Alzheimer’s Disease and Alzheimer’s Care Facilities

Jory Cross by Jory Cross | Licensed since 2012
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This article was updated on: 09/16/2018

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If you or a loved one has recently been diagnosed with Alzheimer’s disease, it is important to start planning early for suitable housing to meet care needs as the disease and its symptoms progress. According to the Alzheimer’s Association, everyone diagnosed with Alzheimer’s disease is at risk for wandering, which can be very dangerous. This is because an individual with Alzheimer’s disease may not remember his or her name or address for periods of time, even in familiar places. Therefore, seniors suffering from Alzheimer’s disease may need a safe and protective residence.

Alzheimer’s care facilities

If you are taking care of or have love ones suffering from Alzheimer’s disease, many housing options may be available. These housing options are also called Alzheimer’s care facilities and may provide different levels of care to meet the needs of their residents.

These are the different types of Alzheimer’s care facilities and are explained in more details below:

  • Retirement homes or senior living communities
  • Assisted living facilities
  • Nursing homes
  • Alzheimer’s special care units or memory care units
  • Continuing care retirement communities

Retirement homes, also known as independent or senior living communities, may offer an appropriate setting for someone with Mild Cognitive Impairment (MCI) who is still able to care for himself or herself independently but has difficulty managing a house, suggests the Cleveland Clinic. This type of senior residence provides limited supervision and may offer opportunities for social activities, transportation and other amenities helpful to individuals with early stage Alzheimer’s disease. Generally retirement homes do not provide skilled nursing care, however.

Assisted living facilities provide the step between living independently and living in a nursing home. In addition to housing, assisted living facilities offer residents support and personalized assistance. As the Alzheimer’s Association notes, assisted living may deliver the right amount of support for individuals with Alzheimer’s disease who require assistance with tasks such as dressing or preparing meals but do not need skilled medical care. In these communities, residents can have their own apartments. Along with a 24-hour staff, assisted living services typically offer recreational activities, housekeeping, laundry, and transportation.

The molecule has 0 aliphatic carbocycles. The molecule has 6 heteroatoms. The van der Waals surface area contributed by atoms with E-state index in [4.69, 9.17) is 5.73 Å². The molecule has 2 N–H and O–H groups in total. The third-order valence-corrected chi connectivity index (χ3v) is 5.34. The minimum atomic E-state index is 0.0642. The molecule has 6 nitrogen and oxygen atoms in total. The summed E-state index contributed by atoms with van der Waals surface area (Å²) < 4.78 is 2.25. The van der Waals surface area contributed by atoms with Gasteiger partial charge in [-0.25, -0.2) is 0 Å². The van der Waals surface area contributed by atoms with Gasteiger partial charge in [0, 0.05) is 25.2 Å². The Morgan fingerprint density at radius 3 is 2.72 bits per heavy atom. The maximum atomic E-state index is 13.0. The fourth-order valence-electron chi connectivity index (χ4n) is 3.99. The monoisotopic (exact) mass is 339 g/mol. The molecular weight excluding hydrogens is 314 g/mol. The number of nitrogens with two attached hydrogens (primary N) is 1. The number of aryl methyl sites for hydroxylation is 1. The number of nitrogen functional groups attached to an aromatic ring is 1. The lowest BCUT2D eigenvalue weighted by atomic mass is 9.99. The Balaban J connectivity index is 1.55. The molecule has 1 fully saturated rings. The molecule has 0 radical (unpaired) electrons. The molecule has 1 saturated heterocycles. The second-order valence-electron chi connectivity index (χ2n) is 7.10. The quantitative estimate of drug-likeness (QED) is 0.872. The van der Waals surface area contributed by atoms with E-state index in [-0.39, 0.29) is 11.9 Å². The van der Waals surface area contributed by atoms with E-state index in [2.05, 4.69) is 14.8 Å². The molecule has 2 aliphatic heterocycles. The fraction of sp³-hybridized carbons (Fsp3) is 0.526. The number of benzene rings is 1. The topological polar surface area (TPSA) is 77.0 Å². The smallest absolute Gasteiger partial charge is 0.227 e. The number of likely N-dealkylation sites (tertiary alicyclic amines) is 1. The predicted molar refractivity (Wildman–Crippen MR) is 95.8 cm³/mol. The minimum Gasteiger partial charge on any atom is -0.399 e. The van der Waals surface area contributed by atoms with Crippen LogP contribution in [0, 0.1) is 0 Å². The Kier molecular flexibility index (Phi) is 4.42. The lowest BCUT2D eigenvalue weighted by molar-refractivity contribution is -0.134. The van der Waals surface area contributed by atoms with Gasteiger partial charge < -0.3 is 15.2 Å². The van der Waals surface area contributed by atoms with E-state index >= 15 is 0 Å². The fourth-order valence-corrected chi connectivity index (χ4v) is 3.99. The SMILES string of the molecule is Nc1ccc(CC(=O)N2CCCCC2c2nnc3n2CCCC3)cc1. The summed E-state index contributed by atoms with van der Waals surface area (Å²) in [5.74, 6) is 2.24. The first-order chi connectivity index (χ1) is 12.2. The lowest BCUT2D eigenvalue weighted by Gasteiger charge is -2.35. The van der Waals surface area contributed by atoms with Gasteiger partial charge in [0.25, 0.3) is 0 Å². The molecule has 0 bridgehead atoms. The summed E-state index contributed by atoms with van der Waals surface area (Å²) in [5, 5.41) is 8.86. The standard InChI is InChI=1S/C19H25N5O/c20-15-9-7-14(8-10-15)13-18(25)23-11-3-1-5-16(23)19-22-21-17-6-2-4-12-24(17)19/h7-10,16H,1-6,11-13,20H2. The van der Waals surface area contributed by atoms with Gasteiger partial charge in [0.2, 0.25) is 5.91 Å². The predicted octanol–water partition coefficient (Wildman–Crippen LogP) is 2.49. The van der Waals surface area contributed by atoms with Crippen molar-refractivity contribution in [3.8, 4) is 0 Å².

Nursing homes can be an option when a person with Alzheimer’s disease reaches the point of needing skilled care. Nursing homes offer room and board, plus round-the-clock medical care and supervision. The nursing staff will also work with the individual and family regarding Alzheimer’s care planning, special nutrition issues, other medical concerns and spiritual needs.

Alzheimer’s special care units (SCUs), also called memory care units, are designed to meet the special needs of individuals with Alzheimer’s disease and other dementia. Memory care units can exist within various types of residential care facilities, including nursing homes and assisted living communities. Often, memory care units provide people with advanced Alzheimer’s disease the balance of a communal setting and the privacy of separate bedrooms. The Alzheimer’s Association explains that you can expect staff to have specialized training in caring for people with Alzheimer’s disease. Program activities specialize in the needs of people with Alzheimer’s disease. The physical attributes of the memory care unit emphasize residents’ comfort, safety, and security. Often exits in these Alzheimer’s care facilities are secured to protect residents from wandering.

Continuing care retirement communities (CCRC) provide different levels of care (independent, assisted living, and nursing home) based on individual needs. A resident who has Alzheimer’s disease may move throughout the different levels of care within the community as his or her needs change.

Although making the decision to move into a residential care facility may be difficult, it is wise to understand how different types of Alzheimer’s care facilities can meet the progressive needs of you or your loved one with Alzheimer’s disease. Early research into Alzheimer’s care facilities can help a person with Alzheimer’s disease to make informed decisions about his or her preferences.

Do you have other questions about Alzheimer’s disease or Medicare coverage? Use the links below to schedule a phone call with me or to ask me to email you information. You can use the Compare Plans button on this page if you are exploring Medicare coverage options.

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